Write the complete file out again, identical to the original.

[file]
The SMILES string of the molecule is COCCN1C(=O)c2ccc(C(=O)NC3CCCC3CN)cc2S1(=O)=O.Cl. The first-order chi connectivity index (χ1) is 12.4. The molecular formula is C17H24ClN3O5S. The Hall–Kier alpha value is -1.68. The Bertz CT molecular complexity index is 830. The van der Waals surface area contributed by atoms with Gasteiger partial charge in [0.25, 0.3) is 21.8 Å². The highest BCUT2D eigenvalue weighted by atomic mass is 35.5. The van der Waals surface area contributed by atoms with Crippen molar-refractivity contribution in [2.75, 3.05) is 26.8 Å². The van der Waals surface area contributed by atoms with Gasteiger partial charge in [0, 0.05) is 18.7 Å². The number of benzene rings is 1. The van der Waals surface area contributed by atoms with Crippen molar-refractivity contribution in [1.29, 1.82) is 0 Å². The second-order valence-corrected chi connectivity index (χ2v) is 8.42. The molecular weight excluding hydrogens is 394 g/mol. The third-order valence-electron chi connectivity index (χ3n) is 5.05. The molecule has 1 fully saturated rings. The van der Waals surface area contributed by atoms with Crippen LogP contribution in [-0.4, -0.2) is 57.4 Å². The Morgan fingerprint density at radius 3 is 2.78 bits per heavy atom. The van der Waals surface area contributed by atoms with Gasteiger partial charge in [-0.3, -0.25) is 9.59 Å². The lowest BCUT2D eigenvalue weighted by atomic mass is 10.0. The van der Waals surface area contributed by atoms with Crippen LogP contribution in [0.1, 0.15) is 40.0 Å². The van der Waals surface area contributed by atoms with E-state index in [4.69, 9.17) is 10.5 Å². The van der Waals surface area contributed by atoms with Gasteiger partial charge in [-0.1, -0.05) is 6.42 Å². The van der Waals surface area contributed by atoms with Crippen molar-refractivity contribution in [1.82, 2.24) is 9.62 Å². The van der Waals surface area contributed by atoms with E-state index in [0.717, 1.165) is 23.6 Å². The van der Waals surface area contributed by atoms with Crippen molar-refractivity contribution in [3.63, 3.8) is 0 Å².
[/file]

The SMILES string of the molecule is COCCN1C(=O)c2ccc(C(=O)NC3CCCC3CN)cc2S1(=O)=O.Cl. The first-order chi connectivity index (χ1) is 12.4. The molecular formula is C17H24ClN3O5S. The Hall–Kier alpha value is -1.68. The Bertz CT molecular complexity index is 830. The van der Waals surface area contributed by atoms with Gasteiger partial charge in [0.25, 0.3) is 21.8 Å². The highest BCUT2D eigenvalue weighted by atomic mass is 35.5. The van der Waals surface area contributed by atoms with Crippen molar-refractivity contribution in [2.75, 3.05) is 26.8 Å². The van der Waals surface area contributed by atoms with Gasteiger partial charge in [0, 0.05) is 18.7 Å². The number of benzene rings is 1. The van der Waals surface area contributed by atoms with Crippen molar-refractivity contribution in [1.29, 1.82) is 0 Å². The second-order valence-corrected chi connectivity index (χ2v) is 8.42. The molecular weight excluding hydrogens is 394 g/mol. The third-order valence-electron chi connectivity index (χ3n) is 5.05. The molecule has 1 fully saturated rings. The van der Waals surface area contributed by atoms with Crippen LogP contribution in [-0.4, -0.2) is 57.4 Å². The Morgan fingerprint density at radius 3 is 2.78 bits per heavy atom. The van der Waals surface area contributed by atoms with Gasteiger partial charge in [-0.3, -0.25) is 9.59 Å². The lowest BCUT2D eigenvalue weighted by atomic mass is 10.0. The van der Waals surface area contributed by atoms with Crippen LogP contribution in [0.1, 0.15) is 40.0 Å². The van der Waals surface area contributed by atoms with E-state index in [4.69, 9.17) is 10.5 Å². The van der Waals surface area contributed by atoms with Gasteiger partial charge in [-0.1, -0.05) is 6.42 Å². The van der Waals surface area contributed by atoms with Crippen molar-refractivity contribution in [1.82, 2.24) is 9.62 Å². The van der Waals surface area contributed by atoms with E-state index in [0.717, 1.165) is 23.6 Å². The van der Waals surface area contributed by atoms with Crippen molar-refractivity contribution in [3.63, 3.8) is 0 Å².